On Wednesday 28 May EU energy commissioner Günther Oettinger presented the European Commission’s new “European Energy Security Strategy” to journalists in Brussels. Hastily put together in the two months since heads of state and government ordered it at their March summit, it is nonetheless a comprehensive 24-page document complete with a 200-page back-up report. It will go directly to heads of state and government at their next summit on 26-27 June, to be discussed in tandem with the 2030 climate and energy proposals. Energy Post sums up the take-home messages:
1. Energy efficiency is the first line of defence
The Ukraine crisis has catapulted energy efficiency back up the political agenda. “Now more than ever, energy efficiency, energy savings need to be our first response to energy import dependence,” said Oettinger on 28 May. He went on to announce that the Commission would complete its review of current EU energy efficiency policy by summer and that he hoped to propose a new energy efficiency strategy for 2030 in September.
Member states have long opposed a binding target for efficiency, but in response to a journalist’s question Mr Oettinger answered: “Yes, it would be appropriate to propose a binding energy efficiency target.” He refused to say at what level this should be set. Meanwhile, the new security of supply strategy gives few details of what’s to come. It does say that energy demand in buildings, which accounts for about a third of natural gas use, “could be cut by up to three quarters if the renovation of buildings is speeded up”.
2. The EU should carry out gas security “stress tests” ahead of next winter
The Commission wants to assess the risk of gas supply disruptions at regional – and ideally EU – level. It plans to simulate a disruption and check how the energy system copes. Based on that, the Commission wants to develop emergency plans and back-up mechanisms such as increasing gas stocks, developing reverse flow options, reducing energy demand, and switching to alternative fuels (for heating in particular). Priorities for the stress tests will be the six member states 100% dependent on Russian gas (Finland, Estonia, Latvia, Lithuania, Bulgaria and Slovakia), plus high-volume importers such as Germany.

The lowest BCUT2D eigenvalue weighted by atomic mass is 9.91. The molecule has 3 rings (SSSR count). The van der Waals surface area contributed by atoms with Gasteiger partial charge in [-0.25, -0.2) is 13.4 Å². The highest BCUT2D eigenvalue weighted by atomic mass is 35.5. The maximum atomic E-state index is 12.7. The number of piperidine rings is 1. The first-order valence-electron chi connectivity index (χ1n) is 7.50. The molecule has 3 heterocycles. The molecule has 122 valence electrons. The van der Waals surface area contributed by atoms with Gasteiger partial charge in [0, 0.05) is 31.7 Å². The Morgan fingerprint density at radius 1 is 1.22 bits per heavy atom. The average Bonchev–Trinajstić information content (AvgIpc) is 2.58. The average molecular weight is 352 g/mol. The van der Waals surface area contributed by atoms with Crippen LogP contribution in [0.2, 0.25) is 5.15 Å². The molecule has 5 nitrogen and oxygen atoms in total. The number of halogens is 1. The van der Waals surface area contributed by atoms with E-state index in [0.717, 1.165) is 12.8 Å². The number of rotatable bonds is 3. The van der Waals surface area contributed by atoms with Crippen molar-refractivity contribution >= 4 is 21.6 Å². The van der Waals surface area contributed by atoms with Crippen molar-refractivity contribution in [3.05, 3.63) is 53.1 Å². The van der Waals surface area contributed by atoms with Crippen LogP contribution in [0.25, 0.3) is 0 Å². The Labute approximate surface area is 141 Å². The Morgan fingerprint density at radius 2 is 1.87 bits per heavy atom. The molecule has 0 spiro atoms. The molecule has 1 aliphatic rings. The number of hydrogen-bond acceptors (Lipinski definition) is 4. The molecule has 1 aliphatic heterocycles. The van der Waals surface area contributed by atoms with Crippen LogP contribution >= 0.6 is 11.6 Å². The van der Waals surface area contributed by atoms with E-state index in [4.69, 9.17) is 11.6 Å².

3. Brussels may look into regulating gas storage as a strategic resource
The Commission will review the Security of Gas Supply Regulation adopted in the aftermath of the gas crises of 2006 and 2009, by the end of this year. The regulation already requires suppliers to provide 30 days back-up supply capacity. The review may suggest developing a regulatory framework for gas storage that recognises its strategic importance for energy security and a more precise, EU-wide definition of “protected customers” – these are customers (often households) whose gas supplies are guaranteed in times of disruption.
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